My family loves to read. My husband reads classic novels and mysteries for relaxation. Our son reads history and sci-fi fantasy with a passion. I like to read history as well as non-fiction about culture and life around the globe. I simply cannot imagine a life without reading. Yet, “a national survey found that 43% of U.S. adults (an estimated 56 million people) do not possess the necessary literacy skills to fully participate in contemporary society” (Mellard, 2013, p. 13).
Did you catch that phrase, “to fully participate”?
Literacy is vital to inclusion. In fact, five research-based reasons for continuing literacy instruction among adolescent and young adult students with special needs are:
- Literacy can increase social interactions, leading to a greater sense of belonging (Forts & Luckasson, 2011)
- Literacy facilitates knowledge about healthy choices for physical well-being (Taggart & McKendry, 2009)
- Literacy creates access to recreation and leisure activities (van Kraayenoord, 1994)
- Literacy opens up opportunities for more education and employment, which can lead to economic stability (deFur & Runnells, 2014)
- Literacy empowers active citizen participation in the democratic process (deFur & Runnells, 2014)
While not comprehensive, this list is a pretty good description of what it means to fully participate, which is what inclusive education is all about.
The challenge for educators, however, is how to support literacy acquisition among adolescents and young adults who thus far have not reached this goal. To state the obvious, giving up on literacy instruction is NOT the way to achieve this goal. A good beginning is an educational system that persists across all grade levels to provide literacy instruction to students who struggle to read as well as those who need extensive support. Adult literacy research highlights the importance of differentiated instruction matched to student needs and motivations for learning (Mellard, 2013)—like one might see in a middle and high school multi-tiered system of support.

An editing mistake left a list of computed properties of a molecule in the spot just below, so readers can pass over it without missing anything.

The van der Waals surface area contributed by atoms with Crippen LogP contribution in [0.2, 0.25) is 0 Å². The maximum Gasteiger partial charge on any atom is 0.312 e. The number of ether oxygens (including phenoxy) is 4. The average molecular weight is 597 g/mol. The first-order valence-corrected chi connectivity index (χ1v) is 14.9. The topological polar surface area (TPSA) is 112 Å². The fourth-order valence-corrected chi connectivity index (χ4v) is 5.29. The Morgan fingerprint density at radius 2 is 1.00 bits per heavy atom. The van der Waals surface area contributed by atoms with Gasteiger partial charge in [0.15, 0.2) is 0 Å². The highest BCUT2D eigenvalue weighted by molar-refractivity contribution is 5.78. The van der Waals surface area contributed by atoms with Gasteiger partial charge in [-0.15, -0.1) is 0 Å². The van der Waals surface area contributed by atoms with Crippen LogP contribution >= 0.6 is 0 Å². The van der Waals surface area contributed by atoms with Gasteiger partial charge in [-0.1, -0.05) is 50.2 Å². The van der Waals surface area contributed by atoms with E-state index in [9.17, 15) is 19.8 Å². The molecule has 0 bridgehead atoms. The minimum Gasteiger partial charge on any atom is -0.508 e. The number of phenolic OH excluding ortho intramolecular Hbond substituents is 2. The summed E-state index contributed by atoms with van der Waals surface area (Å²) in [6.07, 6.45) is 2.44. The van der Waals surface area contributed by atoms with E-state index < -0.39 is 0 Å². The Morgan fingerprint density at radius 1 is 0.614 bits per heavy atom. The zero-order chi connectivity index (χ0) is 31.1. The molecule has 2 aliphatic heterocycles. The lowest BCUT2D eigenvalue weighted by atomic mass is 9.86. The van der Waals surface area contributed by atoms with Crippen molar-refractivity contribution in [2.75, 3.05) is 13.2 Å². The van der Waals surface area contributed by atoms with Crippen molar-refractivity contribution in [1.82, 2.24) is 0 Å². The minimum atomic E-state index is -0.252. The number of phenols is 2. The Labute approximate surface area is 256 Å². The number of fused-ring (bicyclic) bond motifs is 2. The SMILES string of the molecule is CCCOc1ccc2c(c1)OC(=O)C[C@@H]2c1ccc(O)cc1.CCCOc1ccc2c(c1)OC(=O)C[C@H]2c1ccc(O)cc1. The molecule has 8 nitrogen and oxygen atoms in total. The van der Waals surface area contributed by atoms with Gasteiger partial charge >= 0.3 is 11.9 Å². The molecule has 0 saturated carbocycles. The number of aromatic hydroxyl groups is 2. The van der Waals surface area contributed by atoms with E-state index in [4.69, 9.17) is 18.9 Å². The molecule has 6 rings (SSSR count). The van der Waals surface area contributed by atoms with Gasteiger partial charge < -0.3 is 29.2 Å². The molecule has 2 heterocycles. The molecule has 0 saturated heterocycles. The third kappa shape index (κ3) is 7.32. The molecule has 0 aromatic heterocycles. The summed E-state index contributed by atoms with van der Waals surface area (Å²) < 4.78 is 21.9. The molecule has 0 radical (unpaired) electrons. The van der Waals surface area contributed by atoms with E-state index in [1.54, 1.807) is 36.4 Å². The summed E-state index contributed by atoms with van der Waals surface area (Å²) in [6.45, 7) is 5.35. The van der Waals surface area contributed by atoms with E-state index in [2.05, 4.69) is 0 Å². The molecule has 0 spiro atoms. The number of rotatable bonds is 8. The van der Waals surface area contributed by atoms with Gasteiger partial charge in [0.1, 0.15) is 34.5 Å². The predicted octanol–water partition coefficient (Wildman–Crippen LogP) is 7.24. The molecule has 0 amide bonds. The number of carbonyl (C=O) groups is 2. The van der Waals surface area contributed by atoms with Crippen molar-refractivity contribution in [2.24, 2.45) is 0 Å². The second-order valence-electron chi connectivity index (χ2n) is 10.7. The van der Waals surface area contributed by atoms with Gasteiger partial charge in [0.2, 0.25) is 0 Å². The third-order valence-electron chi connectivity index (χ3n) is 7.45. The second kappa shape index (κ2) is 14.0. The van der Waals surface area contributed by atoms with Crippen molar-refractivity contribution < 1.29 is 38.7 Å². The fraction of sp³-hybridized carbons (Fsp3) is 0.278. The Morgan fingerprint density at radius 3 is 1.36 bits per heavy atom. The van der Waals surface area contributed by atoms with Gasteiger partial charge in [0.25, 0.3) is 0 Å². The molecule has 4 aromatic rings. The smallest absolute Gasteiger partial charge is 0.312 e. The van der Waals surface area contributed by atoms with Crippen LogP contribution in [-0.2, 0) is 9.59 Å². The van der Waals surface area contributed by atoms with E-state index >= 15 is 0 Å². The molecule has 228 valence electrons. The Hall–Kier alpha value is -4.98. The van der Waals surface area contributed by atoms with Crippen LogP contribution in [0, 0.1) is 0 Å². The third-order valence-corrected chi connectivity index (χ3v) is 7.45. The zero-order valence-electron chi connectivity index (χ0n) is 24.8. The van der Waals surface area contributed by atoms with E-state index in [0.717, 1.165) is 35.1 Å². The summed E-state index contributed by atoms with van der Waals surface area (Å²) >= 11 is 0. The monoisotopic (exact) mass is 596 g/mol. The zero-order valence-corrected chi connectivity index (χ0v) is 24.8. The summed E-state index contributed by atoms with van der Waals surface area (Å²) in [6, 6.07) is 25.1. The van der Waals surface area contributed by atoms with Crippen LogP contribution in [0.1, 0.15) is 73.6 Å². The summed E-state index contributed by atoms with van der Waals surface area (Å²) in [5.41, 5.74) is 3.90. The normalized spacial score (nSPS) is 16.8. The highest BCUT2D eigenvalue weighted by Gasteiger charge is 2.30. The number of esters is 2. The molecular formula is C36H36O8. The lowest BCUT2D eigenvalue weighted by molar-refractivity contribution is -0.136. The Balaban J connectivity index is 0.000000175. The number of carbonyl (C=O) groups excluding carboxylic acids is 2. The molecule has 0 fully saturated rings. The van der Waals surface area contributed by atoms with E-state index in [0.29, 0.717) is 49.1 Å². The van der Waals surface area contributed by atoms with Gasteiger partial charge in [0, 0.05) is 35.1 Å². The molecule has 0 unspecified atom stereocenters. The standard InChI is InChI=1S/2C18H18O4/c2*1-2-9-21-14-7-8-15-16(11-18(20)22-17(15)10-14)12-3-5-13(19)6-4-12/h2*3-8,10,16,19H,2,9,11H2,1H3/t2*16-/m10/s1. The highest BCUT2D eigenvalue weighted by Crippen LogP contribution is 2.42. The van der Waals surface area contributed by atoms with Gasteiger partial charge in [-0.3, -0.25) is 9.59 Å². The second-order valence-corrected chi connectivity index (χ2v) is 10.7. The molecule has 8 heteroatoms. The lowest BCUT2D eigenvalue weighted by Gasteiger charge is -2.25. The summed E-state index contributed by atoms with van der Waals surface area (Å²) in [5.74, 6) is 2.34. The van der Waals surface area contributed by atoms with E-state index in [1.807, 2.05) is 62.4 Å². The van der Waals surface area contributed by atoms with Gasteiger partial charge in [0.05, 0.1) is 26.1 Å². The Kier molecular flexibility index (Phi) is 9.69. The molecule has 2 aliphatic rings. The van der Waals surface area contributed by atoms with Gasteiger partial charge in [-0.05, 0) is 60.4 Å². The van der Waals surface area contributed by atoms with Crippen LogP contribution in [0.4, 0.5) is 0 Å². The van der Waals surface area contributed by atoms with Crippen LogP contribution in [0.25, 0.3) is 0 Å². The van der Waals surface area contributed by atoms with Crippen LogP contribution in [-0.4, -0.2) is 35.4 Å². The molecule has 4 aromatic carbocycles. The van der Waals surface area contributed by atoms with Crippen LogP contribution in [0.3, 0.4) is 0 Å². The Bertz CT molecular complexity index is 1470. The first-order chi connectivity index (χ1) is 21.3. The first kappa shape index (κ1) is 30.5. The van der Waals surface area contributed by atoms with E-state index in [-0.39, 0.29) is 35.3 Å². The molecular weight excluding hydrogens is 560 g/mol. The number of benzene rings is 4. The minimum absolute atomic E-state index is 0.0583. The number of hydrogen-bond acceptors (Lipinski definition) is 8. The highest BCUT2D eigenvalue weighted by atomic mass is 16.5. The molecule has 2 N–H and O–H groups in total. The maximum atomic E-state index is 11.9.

If you aren’t quite sold on the idea that literacy instruction can and should continue for adolescent and young adult students who need the most extensive support, I recommend listening to Drs. Kinas-Jerome and Ainsworth’s recent SWIFT Unscripted podcast. Their conversation about why and how they support literacy acquisition inspired me to look again at the research, and to reaffirm the importance of continuing literacy instruction for students of any age or need for support.
deFur, S. H., & Runnells, M. M. (2014). Validation of the adolescent literacy and academic behavior self-efficacy survey. Journal of Vocational Rehabilitation, 40(3), 255-266.
Forts, A. M., & Luckasson, R. (2011). Reading, writing, and friendship: Adult implications of effective literacy instruction for students with intellectual disability. Research and Practice for Persons with Severe Disabilities, 36(3-4), 121-125.
Mellard, D. (2013). Observations on providing effective instructon for adults with low literacy. Perspectives on Language and Literacy, Spring, 13-16.
Taggart, L., & McKendry, L. (2009). Developing a mental health promotion booklet for young people with learning disabilities. Learning Disability Practice, 12(10), 27.
van Kraayenoord, C. E. (1994). Literacy for adults with an intellectual disability in Australia. Journal of Reading, 37(7), 608-610.
By Kari Woods
Ms. Woods manages communications and product development for SWIFT Education Center in the Life Span Institute at the University of Kansas.